CB: When introducing the concept of this book, you were careful to mention that not only is the main character racially diverse, so are two of your collaborators, Takeshi Miyazawa (artist) and Jessica Kholinne (colorist), being Japanese/Canadian and Indonesian, respectively. With the comics community pushing for better representative diversity both in characters and creative teams alike, how do you find this influencing you and your work?
CP: I’ve always tried to cast my films and comics diversely, from creating Amadeus Cho with Tak Miyazawa for Marvel ten years ago to writing War Machine and Magneto Testament and Storm and Turok to bringing diverse supporting casts to the books I write at DC. I’m biracial and I live in a diverse city and world and the stories that come into my head tend to be populated with diverse people. So that’s just something I’ve always done and will continue to do.
CB: I’m not sure how it goes for you, but I’ve found myself the self-anointed pusher of comics in my family, so the standards I hold a book to can often change to accommodate another reader or two. I often find myself enjoying a book more when I know I can share it with my younger cousins, Rachel and Kyra (both girls). Do you have this sort of process when working on The Princess Who Saved Herself?
GP: Oh, sure. Every time I sit at my table at a con and little kids come up with their parents, I mentally kick myself for not having written more books that are appropriate for them. I love the idea that if all goes well, pretty soon I’ll have a book at that table that they can dive right into.
JC: Me too, I definitely have become more aware of which parts of my songs are appropriate for kids. Mostly I write for adults, or rather, I write for myself, but as my kids have grown up I’ve given a lot more thought to themes and messages that I put in there, knowingly or not. And having a thing like this song and book, something that is straight up FOR kids, feels really good.
CB: You refer to Jonathan’s song as for “a generation of proactive girls”. How do you think the world of comics is doing in respect to that demographic?
GP: We’re living at a pretty spectacular time. In my ten years in comics, I’ve never seen the call for diversity become so mainstream and come from every single level of the industry. The reality is that comics are for everybody, and men and women of all backgrounds are buying comics. Diverse readers are supporting a huge range of different kinds of comics from an ever diversifying group of creators, and it’s a thrill. That’s how we grow the readership and it benefits everyone who works in comics in any capacity.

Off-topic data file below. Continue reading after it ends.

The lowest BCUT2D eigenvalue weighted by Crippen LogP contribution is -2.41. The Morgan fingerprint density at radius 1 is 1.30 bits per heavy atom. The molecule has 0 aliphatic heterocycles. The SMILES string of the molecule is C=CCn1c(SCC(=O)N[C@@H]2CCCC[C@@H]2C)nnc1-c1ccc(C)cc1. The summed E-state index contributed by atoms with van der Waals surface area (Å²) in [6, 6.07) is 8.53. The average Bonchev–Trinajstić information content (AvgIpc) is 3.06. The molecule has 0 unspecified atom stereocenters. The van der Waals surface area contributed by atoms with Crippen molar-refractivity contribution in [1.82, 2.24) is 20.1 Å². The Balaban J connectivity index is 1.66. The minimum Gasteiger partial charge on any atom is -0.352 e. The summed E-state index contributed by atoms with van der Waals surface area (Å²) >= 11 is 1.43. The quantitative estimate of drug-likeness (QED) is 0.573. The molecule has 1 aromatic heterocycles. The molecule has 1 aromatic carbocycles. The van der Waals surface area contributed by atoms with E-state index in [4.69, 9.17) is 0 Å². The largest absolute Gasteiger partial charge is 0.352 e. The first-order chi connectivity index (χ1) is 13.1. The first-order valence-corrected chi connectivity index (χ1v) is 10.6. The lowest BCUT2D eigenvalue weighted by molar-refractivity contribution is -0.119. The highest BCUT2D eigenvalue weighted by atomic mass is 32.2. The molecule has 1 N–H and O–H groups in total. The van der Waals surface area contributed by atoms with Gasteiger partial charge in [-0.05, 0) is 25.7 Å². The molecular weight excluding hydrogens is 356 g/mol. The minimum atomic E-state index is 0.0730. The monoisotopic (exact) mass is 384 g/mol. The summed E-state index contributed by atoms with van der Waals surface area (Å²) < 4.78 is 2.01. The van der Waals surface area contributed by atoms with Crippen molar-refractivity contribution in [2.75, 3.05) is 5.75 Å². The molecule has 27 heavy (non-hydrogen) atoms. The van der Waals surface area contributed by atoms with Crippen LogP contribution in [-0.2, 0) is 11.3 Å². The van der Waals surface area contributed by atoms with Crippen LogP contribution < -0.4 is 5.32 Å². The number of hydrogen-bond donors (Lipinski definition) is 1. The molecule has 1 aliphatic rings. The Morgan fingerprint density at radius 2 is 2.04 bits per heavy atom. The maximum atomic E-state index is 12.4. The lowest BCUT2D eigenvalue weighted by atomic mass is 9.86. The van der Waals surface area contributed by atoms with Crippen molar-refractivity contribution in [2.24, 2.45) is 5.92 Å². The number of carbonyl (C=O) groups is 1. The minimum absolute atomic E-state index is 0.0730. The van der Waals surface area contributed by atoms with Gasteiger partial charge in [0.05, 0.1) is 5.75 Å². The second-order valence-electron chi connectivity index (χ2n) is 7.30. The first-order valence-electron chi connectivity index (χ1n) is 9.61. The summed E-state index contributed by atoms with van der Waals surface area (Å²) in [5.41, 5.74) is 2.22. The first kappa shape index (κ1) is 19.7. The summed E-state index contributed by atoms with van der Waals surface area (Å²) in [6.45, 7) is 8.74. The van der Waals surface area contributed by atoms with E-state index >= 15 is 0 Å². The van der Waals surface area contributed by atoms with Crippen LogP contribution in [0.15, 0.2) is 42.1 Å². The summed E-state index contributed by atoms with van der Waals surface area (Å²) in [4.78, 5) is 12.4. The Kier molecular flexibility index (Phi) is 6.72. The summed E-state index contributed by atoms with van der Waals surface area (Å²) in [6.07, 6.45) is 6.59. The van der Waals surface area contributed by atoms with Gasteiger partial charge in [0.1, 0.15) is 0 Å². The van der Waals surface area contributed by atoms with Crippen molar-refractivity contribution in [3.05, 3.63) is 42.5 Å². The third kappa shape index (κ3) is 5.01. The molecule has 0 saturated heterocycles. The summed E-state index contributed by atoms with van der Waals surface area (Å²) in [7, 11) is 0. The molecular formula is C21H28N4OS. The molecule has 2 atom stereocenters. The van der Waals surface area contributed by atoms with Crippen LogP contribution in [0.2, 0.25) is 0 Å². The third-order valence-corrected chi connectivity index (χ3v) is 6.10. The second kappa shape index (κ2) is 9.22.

CB: How can we do better?
GP: As readers, we have to put our money where our mouths are. Buy all these cool books and the creators and companies will keep making them. As creators and publishers, we have to keep taking risks, trying new things. And we need to get better at reaching different demographics for different books. You asked about girls specifically. And yeah, kids are a tough demographic for comics creators to reach. Because as I understand the market, it’s typically parents who buy books for kids, not necessarily the kids themselves. And most parents who buy books for kids go to traditional bookstores, not comic book stores. Of course, many, many great comic book stores have built fantastic kid-friendly spaces. But it’s still a challenge to get a monthly kid-friendly comic book into the hands of all the millions of potential readers who are out there. I don’t have any easy or brilliant solutions. But running this Kickstarter is I guess one stab I’m taking at finding one way to reach folks with this kind of book. Many creators and publishers smarter than me are trying all kinds of things right now. We’ll all learn from whatever works, and then hopefully we can all collectively build on any successes and audiences that come.
You can support The Princess Who Saved Herself by contributing to the Kickstarter campaign.